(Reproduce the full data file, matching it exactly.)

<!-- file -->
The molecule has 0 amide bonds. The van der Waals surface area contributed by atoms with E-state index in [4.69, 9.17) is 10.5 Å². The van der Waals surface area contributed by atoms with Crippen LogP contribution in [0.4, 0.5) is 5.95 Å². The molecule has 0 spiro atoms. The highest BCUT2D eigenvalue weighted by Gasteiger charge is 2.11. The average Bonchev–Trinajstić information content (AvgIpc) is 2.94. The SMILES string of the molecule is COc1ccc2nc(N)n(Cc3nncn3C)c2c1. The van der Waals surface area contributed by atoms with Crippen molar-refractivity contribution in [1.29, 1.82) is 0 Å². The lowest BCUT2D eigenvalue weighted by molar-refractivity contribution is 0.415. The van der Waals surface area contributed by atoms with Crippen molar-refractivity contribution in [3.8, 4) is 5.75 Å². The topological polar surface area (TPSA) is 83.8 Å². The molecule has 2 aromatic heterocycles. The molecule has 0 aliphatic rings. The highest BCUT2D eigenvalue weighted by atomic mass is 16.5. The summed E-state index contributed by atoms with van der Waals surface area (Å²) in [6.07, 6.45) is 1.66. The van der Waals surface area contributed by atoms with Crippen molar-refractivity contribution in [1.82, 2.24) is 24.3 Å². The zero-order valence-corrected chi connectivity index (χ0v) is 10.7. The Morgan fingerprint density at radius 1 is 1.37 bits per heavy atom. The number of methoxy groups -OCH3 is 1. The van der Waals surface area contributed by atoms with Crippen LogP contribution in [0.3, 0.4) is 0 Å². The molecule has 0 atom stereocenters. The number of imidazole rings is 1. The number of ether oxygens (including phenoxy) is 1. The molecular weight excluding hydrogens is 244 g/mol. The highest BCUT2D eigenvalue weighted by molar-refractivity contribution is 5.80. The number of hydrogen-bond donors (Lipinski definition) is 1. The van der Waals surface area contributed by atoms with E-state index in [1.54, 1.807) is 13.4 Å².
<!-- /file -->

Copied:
The molecule has 0 amide bonds. The van der Waals surface area contributed by atoms with E-state index in [4.69, 9.17) is 10.5 Å². The van der Waals surface area contributed by atoms with Crippen LogP contribution in [0.4, 0.5) is 5.95 Å². The molecule has 0 spiro atoms. The highest BCUT2D eigenvalue weighted by Gasteiger charge is 2.11. The average Bonchev–Trinajstić information content (AvgIpc) is 2.94. The SMILES string of the molecule is COc1ccc2nc(N)n(Cc3nncn3C)c2c1. The van der Waals surface area contributed by atoms with Crippen molar-refractivity contribution in [1.29, 1.82) is 0 Å². The lowest BCUT2D eigenvalue weighted by molar-refractivity contribution is 0.415. The van der Waals surface area contributed by atoms with Crippen molar-refractivity contribution in [3.8, 4) is 5.75 Å². The topological polar surface area (TPSA) is 83.8 Å². The molecule has 2 aromatic heterocycles. The molecule has 0 aliphatic rings. The highest BCUT2D eigenvalue weighted by atomic mass is 16.5. The summed E-state index contributed by atoms with van der Waals surface area (Å²) in [6.07, 6.45) is 1.66. The van der Waals surface area contributed by atoms with Crippen molar-refractivity contribution in [1.82, 2.24) is 24.3 Å². The zero-order valence-corrected chi connectivity index (χ0v) is 10.7. The Morgan fingerprint density at radius 1 is 1.37 bits per heavy atom. The number of methoxy groups -OCH3 is 1. The van der Waals surface area contributed by atoms with Crippen LogP contribution in [0.3, 0.4) is 0 Å². The molecule has 0 atom stereocenters. The number of imidazole rings is 1. The number of ether oxygens (including phenoxy) is 1. The molecular weight excluding hydrogens is 244 g/mol. The highest BCUT2D eigenvalue weighted by molar-refractivity contribution is 5.80. The number of hydrogen-bond donors (Lipinski definition) is 1. The van der Waals surface area contributed by atoms with E-state index in [1.54, 1.807) is 13.4 Å².